I think you are correct. It seems that Florentina usually sends a
longer side branch up from low down like most of the "germanicas", and even if
it doesn't, the shorter side branches seem to start lower down (I think) be a
bit longer and spread a bit more. The over-all look is a bit looser and
less refined in Florentina. The foliage adds to this affect, since it is
usually narrower and a bit less "stiff" looking.
I will have the first Albicans open today (I think), but Florentina will be
at least a week away. I'll try to get some measurements. Both will
probably run a bit small in all measurements here though.
I looked closely at the Albicans buds, and there is perhaps a very very
very faint tint of blue in them if the sun hits them just right (but it looks
more like a touch of gray). It is so faint that it could just be my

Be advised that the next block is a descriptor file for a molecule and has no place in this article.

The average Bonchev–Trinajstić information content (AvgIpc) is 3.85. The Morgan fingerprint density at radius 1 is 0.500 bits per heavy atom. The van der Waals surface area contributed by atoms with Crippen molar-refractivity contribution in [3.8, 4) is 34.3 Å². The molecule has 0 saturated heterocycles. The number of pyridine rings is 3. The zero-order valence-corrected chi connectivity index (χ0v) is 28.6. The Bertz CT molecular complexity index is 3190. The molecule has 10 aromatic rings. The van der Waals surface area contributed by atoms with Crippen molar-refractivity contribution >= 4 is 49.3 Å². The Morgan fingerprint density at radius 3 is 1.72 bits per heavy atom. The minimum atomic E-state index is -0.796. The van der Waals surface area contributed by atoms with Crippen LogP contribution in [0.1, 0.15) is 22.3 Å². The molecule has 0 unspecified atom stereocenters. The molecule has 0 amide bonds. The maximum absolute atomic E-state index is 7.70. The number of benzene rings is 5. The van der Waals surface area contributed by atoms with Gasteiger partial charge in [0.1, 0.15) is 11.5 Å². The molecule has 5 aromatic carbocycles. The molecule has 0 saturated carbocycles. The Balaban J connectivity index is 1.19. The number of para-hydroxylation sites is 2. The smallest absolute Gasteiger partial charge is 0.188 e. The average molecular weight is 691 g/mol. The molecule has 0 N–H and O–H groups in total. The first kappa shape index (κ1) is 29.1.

imagination! I can see no trace of blue in open flowers at all.
As an aside, similar "germanica-esk" plants soon in flower, probably
starting today, are Black Night, Eleanor Roosevelt, Susa, and a blue bitone
"germanica" for which I don't know a name (the flowers look exactly like a
larger version of 'Othello', which it definitely is not).
Interestingly, the foliage of Eleanor and Black looks about
the same as that of Florentina, while the foliage of the blue one and Susa
look like that of Albicans. The flowers are not open yet, and the bracts
are still mostly green on all of them, so I cannot compare these properly till
central NM, ?USDA Zone 8a
----- Original Message -----
Sent: Thursday, April 01, 2004 9:38
Subject: Re: [iris-photos] Re: Re:
Allbicans ? Florentina?
David; I am always trying to quantify things because I have a ruler
but don't always have the two plants. You said albicans is smaller flowered
which fits my memory of it. If you have both could you give us a measure. Also
My faulty memory tells me that albicans branches at above the halfway point of
the stalk while florentina's first branch is below the halfway point. Is my